Tax can never be theft

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The libertarians are back on the blog – but at least the current wave are trying to be polite.

With them, however, has returned the claim that “all tax is institutional theft”. So let’s deal with this, simply, straightforwardly, and I suggest in such way that is beyond dispute.

First let’s be clear: no modern society has survived without a government. We have seen states without an effective government, such as Somalia. But that society is failing, and at the end of the barrel of a gun. Assuming that this is not the libertarians wish then government is a fact of life that they must accept – as do all mainstream thinkers.

Second, no modern society can survive without property rights that can be protected without resorting to physical violence. Failed states are characterised by property rights enforced by violence. Successful states are associated by property rights enforced by laws passed by governments which can be upheld in courts, set up and maintained by those governments. So, unless libertarians are suggesting that property rights should be enforced through physical violence they must support the right of government to establish, maintain and defend those property rights.

If they do that though they concede to government the right to establish just what the right to property is: no one else has that right. All anyone else can do is establish that they have a right that can be evidenced to exist within the structure of laws that a government has established. But that in turn means libertarians must concede the right of the state to make law.

Once that right has been conceded the state also has the right to make other law: including the right to levy tax to ensure that the system of property rights it has established is maintained by law.But this means that tax laws are created by the same process that creates a right to property: the two are indistinguishable. The right to property is the same as the right to tax: both are simple applications of law.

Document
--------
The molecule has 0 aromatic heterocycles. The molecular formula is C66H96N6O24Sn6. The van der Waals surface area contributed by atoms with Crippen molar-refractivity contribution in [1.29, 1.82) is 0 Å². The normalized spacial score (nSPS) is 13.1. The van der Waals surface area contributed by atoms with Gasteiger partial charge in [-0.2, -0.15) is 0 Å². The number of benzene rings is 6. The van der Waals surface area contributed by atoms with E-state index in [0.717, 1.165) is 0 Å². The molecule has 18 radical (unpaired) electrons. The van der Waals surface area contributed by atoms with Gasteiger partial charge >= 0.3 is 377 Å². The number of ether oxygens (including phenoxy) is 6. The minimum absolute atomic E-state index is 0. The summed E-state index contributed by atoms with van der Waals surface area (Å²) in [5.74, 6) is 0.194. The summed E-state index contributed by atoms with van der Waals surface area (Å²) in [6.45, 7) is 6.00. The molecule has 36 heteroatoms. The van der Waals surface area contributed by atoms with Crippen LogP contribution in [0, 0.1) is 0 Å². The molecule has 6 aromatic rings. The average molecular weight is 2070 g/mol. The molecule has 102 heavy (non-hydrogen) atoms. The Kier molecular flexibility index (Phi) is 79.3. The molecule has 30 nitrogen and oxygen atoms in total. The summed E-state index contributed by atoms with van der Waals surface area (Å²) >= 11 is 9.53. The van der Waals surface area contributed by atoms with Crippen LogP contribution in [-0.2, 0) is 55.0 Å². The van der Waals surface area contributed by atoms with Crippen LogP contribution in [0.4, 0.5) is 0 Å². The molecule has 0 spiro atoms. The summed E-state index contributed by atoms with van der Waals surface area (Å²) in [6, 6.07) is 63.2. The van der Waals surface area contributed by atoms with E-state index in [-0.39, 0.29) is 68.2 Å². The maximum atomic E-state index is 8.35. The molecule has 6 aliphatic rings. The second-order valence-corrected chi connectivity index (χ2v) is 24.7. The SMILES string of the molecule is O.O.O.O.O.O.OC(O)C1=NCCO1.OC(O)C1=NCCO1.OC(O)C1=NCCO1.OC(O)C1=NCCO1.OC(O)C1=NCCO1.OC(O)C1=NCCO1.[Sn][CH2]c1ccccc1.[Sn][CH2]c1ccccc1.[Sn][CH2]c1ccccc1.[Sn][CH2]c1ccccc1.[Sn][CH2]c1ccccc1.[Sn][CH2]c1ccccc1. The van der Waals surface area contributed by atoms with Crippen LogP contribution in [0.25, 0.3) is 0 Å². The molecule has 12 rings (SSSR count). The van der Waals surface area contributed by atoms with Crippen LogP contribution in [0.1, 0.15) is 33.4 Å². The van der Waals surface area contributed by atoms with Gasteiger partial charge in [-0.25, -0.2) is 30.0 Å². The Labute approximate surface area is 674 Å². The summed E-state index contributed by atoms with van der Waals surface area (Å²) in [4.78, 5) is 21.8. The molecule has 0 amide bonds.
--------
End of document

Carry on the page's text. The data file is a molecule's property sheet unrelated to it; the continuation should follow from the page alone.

Of course the legitimacy of both laws is dependent upon the legitimacy of the government: as a democrat I assume a government elected on a universal mandate without interference in the electoral process is legitimate. I assume libertarians do so too: if they do not they have to say so.

In that case then property rights and taxes are equally legitimate. But they are more than that. They are fundamentally related. For example, the right to enjoy residential property in the UK is protected by law. But attached to it is an obligation to pay property tax. The right to be paid under a contract of or for services is also protected in UK law. It does however have attached the obligation to pay the tax arising on that income. In other words, property is not just a collection of rights. It is a collection of rights and obligations. It is not possible to chose the rights and deny the obligations: if you do you lose the rights.

Tax evasion is an attempt to exploit the rights to property without accepting the resulting obligations of ownership. It is rightly illegal.

The argument that tax is theft is related to tax evasion: it is denial of the obligations attached to property. In offering that denial those who promote the idea effectively also deny the right to property without resort to illegality – whether that illegality be the use of force to protect the claim to ownership or the use of deception to maintain it.

In that case the argument that all tax is theft is not just meaningless; it is either plan wrong or it must be seen as an incitement to illegality. And it is undoubtedly an incitement to infringe the property right of another person – for government is in this sense a legal person acting as proxy for us all in community. In that context the statement is something more still, for it is also vey obviously indicative of corruption, whether of ethics or conduct.

All of which makes the claim that tax is institutional theft a profoundly unattractive sentiment worthy of resounding condemnation by all who believe in democracy, the rule of law and society itself.